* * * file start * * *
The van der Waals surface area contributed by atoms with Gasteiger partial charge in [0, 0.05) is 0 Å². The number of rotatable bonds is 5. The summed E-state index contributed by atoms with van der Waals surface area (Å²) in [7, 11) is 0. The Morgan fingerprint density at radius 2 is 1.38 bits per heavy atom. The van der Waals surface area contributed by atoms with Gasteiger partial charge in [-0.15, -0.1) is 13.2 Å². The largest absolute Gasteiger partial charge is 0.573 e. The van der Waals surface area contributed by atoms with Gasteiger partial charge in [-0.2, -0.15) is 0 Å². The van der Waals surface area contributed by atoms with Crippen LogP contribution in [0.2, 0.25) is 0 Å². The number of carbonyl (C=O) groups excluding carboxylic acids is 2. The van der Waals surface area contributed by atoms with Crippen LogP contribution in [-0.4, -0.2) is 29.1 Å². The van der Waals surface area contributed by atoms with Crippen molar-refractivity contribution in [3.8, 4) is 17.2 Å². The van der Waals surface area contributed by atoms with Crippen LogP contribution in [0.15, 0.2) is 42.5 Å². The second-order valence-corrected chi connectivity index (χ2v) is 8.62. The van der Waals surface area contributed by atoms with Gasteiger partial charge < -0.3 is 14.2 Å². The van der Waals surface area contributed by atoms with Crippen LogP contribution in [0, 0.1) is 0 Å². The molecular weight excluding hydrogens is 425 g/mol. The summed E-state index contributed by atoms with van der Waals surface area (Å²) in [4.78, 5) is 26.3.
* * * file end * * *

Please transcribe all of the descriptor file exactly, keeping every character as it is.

The van der Waals surface area contributed by atoms with Gasteiger partial charge in [0, 0.05) is 0 Å². The number of rotatable bonds is 5. The summed E-state index contributed by atoms with van der Waals surface area (Å²) in [7, 11) is 0. The Morgan fingerprint density at radius 2 is 1.38 bits per heavy atom. The van der Waals surface area contributed by atoms with Gasteiger partial charge in [-0.15, -0.1) is 13.2 Å². The largest absolute Gasteiger partial charge is 0.573 e. The van der Waals surface area contributed by atoms with Gasteiger partial charge in [-0.2, -0.15) is 0 Å². The van der Waals surface area contributed by atoms with Crippen LogP contribution in [0.2, 0.25) is 0 Å². The number of carbonyl (C=O) groups excluding carboxylic acids is 2. The van der Waals surface area contributed by atoms with Crippen LogP contribution in [-0.4, -0.2) is 29.1 Å². The van der Waals surface area contributed by atoms with Crippen molar-refractivity contribution in [3.8, 4) is 17.2 Å². The van der Waals surface area contributed by atoms with Crippen LogP contribution in [0.15, 0.2) is 42.5 Å². The second-order valence-corrected chi connectivity index (χ2v) is 8.62. The van der Waals surface area contributed by atoms with Gasteiger partial charge < -0.3 is 14.2 Å². The van der Waals surface area contributed by atoms with Crippen LogP contribution in [0, 0.1) is 0 Å². The molecular weight excluding hydrogens is 425 g/mol. The summed E-state index contributed by atoms with van der Waals surface area (Å²) in [4.78, 5) is 26.3.